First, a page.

The White House said Wednesday that top Trump administration officials have spoken to Saudi Crown Prince Mohammed bin Salman about the mysterious disappearance of Saudi journalist Jamal Khashoggi, whom Turkish officials say they believe was murdered last week inside Riyadh’s consulate in Istanbul.
National security adviser John Bolton and senior adviser Jared Kushner, President Donald Trump’s son-in-law, talked with Salman on Tuesday, while Secretary of State Mike Pompeo had a follow-up call with the Saudi leader to reiterate the U.S. demand for information about the case, the White House said.
“In both calls they asked for more details and for the Saudi government to be transparent in the investigation process,” the White House said.
Spokeswoman Sarah Sanders said the U.S. is continuing to monitor the unfolding investigation in Istanbul, but offered no information about what the crown prince told the U.S. officials regarding Khashoggi’s disappearance.
Trump told reporters he had talked with officials in Saudi Arabia “at the highest level” about Khashoggi’s disappearance, but offered no indication on his whereabouts.
“It’s a very sad situation, this is a bad situation,” Trump said. “It’s a terrible thing.”
“Nobody knows what happened,” Trump said, adding, “We want to get to the bottom of it. We cannot let this happen, to reporters, to anyone.”
Trump declined to say whom he talked with in the Saudi government. He said his aides have been in contact with Khashoggi’s fiancee, Hatice Cengiz, and hope to set up a meeting with her at the White House.
Turkish officials say they believe Khashoggi, a critic of Salman who has been living in self-imposed exile in the U.S., either was murdered October 2 inside the consulate when he went there to pick up documents to allow him to marry Cengiz, a Turkish national, or was spirited away to Riyadh.
Saudi Arabia has called the allegation “baseless,” but has offered no proof that Khashoggi left the consulate alive, nor has Turkey produced evidence that he was killed inside the diplomatic outpost.
Vice President Mike Pence, asked if Washington might dispatch FBI technicians if Saudi Arabia requested it, said, “I think the United States of America stands ready to assist in any way.”
Pence did not indicate that either Turkey, which has launched an intensive investigation into Khashoggi’s disappearance, or Saudi Arabia has sought U.S. assistance.
He told conservative talk show host Hugh Hewitt that Khashoggi’s disappearance is “a great concern for the United States of America. The suggestion that this journalist, Mr. Khashoggi, was you know, was murdered should be deeply troubling to everyone that cares as a free and open press around the world. … The free world deserves answers. Violence against journalists should be condemned, but at this point, we don’t know what happened.”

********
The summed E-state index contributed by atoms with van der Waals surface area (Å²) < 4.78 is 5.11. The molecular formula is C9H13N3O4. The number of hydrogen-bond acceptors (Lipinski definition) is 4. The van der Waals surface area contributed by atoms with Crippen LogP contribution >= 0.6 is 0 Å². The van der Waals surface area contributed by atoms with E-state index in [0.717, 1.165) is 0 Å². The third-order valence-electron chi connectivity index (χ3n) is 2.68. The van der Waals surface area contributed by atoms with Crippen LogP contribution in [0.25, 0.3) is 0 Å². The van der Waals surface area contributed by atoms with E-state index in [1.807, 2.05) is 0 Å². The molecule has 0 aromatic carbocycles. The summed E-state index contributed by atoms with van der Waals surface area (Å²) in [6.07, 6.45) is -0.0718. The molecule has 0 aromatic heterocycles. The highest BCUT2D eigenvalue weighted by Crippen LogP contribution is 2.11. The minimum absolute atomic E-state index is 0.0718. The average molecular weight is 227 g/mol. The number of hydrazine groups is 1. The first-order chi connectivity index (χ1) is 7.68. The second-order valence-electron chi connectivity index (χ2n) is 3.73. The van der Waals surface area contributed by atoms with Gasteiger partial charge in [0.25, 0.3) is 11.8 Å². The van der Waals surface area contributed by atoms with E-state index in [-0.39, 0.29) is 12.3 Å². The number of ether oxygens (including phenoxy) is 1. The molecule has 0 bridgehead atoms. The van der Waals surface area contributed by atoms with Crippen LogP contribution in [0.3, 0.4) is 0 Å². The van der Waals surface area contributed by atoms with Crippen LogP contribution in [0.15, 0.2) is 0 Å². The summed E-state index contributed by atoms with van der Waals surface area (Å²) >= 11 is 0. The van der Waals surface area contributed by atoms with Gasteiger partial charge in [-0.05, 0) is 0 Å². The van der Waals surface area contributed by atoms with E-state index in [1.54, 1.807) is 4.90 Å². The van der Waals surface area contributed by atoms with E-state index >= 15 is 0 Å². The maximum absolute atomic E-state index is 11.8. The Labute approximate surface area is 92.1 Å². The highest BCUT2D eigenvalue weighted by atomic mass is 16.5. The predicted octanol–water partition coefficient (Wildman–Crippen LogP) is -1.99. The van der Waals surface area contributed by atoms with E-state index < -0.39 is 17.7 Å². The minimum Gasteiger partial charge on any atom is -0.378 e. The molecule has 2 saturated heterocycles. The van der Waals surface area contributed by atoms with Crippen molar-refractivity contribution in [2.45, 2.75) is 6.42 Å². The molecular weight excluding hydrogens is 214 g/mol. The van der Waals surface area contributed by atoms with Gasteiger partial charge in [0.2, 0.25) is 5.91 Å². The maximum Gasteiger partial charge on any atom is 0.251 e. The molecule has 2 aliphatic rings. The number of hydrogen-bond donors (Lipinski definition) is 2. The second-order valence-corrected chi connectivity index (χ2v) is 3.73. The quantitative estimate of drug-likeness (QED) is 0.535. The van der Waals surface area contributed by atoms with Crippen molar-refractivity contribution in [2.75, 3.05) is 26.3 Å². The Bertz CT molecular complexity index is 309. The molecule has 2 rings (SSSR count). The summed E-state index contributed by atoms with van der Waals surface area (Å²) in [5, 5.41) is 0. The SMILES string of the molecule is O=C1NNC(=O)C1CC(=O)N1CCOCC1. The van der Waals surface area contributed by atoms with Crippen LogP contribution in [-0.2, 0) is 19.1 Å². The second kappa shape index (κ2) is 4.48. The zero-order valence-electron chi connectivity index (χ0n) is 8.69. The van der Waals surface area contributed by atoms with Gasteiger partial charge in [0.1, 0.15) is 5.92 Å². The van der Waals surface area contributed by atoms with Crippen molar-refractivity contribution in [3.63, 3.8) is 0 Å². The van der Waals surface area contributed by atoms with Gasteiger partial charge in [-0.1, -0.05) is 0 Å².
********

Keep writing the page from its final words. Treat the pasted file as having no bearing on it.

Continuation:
A key U.S. lawmaker, Senator Tim Kaine of Virginia, told VOA the unfolding drama could significantly affect U.S. relations with Saudi Arabia, long an American ally in the Middle East.
“If it turns out that suspicions of Saudi involvement in the murder of this journalist are true,” Kaine said, “it could be a real sea-change in the relationship between the U.S. and Saudi Arabia that could affect many things, including U.S. support for what Saudi Arabia is doing in Yemen. So I think we have to get to the bottom of it.”
Turkey has focused much of its investigation on 15 Saudi nationals who arrived in Istanbul on two flights the same day as Khashoggi was at the consulate.
Khashoggi has written articles in The Washington Post that were critical of the Saudi regime and its intervention in the war in Yemen. Cengiz, his fiancee, wrote in the newspaper Tuesday that Khashoggi had been “somewhat concerned that he could be in danger” when he first visited the consulate September 28, but after that visit was uneventful, seemed unconcerned when he returned last week to pick up the documents they needed to get married.
She called on Trump to “help shed light” on the journalist’s disappearance. She also urged Saudi Arabia’s leaders to release security camera video from the consulate area.
Turkish media Wednesday showed what it said was a team of the 15 Saudis arriving at the Istanbul airport on the same day Khashoggi went missing. The Sabah newspaper, which is close to President Recep Tayyip Erdogan, published names and pictures of the Saudi nationals, apparently taken at a passport control station.
Later, eight of the men checked into the Movenpick hotel near the consulate, with seven others checking into a nearby hotel, the Wyndham. Nearly two hours after Khashoggi entered the consulate, video shows two vehicles with diplomatic plates leaving the consulate through police barricades and headed to the Saudi consul general’s residence. The 15 Saudis left Turkey at four different times, the Sabah report said.
Washington Post publisher Fred Ryan issued the newspaper’s latest plea for information Tuesday, saying neither Saudi Arabia nor Turkey has provided satisfactory answers.
“Silence, denials and delays are not acceptable. We demand to know the truth,” Ryan said in a statement.
Turkey’s Foreign Ministry said Tuesday authorities would search the Saudi consulate, but there have been no details about when such a search would take place.
Erdogan said Saudi officials need to prove that Khashoggi left the building.
“We have to get an outcome from this investigation as soon as possible. The consulate officials cannot save themselves by simply saying, ‘He has left,'” Erdogan said earlier in the week.
Crown Prince Salman said last week that Riyadh was “ready to welcome the Turkish government to go and search our premises,” because it had “nothing to hide” about the missing journalist.
Michael Bowman contributed to this report.